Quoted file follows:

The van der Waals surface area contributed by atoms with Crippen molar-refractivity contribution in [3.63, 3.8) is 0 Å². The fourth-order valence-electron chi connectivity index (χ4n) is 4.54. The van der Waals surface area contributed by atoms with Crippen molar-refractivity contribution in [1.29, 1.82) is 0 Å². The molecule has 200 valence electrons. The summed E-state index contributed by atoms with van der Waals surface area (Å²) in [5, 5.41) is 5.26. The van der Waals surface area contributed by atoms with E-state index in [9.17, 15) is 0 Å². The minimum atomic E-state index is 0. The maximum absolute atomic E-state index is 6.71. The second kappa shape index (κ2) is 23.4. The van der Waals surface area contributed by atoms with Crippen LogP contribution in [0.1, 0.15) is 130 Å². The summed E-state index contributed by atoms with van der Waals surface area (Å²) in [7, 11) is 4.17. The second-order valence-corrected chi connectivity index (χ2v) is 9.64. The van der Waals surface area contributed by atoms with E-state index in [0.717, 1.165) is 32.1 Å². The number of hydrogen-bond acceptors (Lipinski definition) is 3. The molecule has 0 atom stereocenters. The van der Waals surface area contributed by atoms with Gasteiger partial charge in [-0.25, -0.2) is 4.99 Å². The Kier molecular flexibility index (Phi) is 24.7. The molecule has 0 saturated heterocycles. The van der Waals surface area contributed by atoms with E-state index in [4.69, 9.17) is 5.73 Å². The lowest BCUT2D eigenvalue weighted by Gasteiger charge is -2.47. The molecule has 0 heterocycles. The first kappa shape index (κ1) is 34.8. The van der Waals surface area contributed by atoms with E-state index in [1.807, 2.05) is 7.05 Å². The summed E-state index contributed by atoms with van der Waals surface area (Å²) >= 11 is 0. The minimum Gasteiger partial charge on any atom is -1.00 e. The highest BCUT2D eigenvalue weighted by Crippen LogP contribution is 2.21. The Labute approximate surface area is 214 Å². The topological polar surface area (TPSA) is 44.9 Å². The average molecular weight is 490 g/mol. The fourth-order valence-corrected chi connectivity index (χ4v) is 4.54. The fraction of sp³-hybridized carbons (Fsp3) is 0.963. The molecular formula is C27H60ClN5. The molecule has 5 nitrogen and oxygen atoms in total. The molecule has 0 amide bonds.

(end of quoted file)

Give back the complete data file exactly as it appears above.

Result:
The van der Waals surface area contributed by atoms with Crippen molar-refractivity contribution in [3.63, 3.8) is 0 Å². The fourth-order valence-electron chi connectivity index (χ4n) is 4.54. The van der Waals surface area contributed by atoms with Crippen molar-refractivity contribution in [1.29, 1.82) is 0 Å². The molecule has 200 valence electrons. The summed E-state index contributed by atoms with van der Waals surface area (Å²) in [5, 5.41) is 5.26. The van der Waals surface area contributed by atoms with E-state index in [9.17, 15) is 0 Å². The minimum atomic E-state index is 0. The maximum absolute atomic E-state index is 6.71. The second kappa shape index (κ2) is 23.4. The van der Waals surface area contributed by atoms with Crippen LogP contribution in [0.1, 0.15) is 130 Å². The summed E-state index contributed by atoms with van der Waals surface area (Å²) in [7, 11) is 4.17. The second-order valence-corrected chi connectivity index (χ2v) is 9.64. The van der Waals surface area contributed by atoms with E-state index in [0.717, 1.165) is 32.1 Å². The number of hydrogen-bond acceptors (Lipinski definition) is 3. The molecule has 0 atom stereocenters. The van der Waals surface area contributed by atoms with Gasteiger partial charge in [-0.25, -0.2) is 4.99 Å². The Kier molecular flexibility index (Phi) is 24.7. The molecule has 0 saturated heterocycles. The van der Waals surface area contributed by atoms with E-state index in [4.69, 9.17) is 5.73 Å². The lowest BCUT2D eigenvalue weighted by Gasteiger charge is -2.47. The molecule has 0 heterocycles. The first kappa shape index (κ1) is 34.8. The van der Waals surface area contributed by atoms with E-state index in [1.807, 2.05) is 7.05 Å². The summed E-state index contributed by atoms with van der Waals surface area (Å²) >= 11 is 0. The minimum Gasteiger partial charge on any atom is -1.00 e. The highest BCUT2D eigenvalue weighted by Crippen LogP contribution is 2.21. The Labute approximate surface area is 214 Å². The topological polar surface area (TPSA) is 44.9 Å². The average molecular weight is 490 g/mol. The fourth-order valence-corrected chi connectivity index (χ4v) is 4.54. The fraction of sp³-hybridized carbons (Fsp3) is 0.963. The molecular formula is C27H60ClN5. The molecule has 5 nitrogen and oxygen atoms in total. The molecule has 0 amide bonds.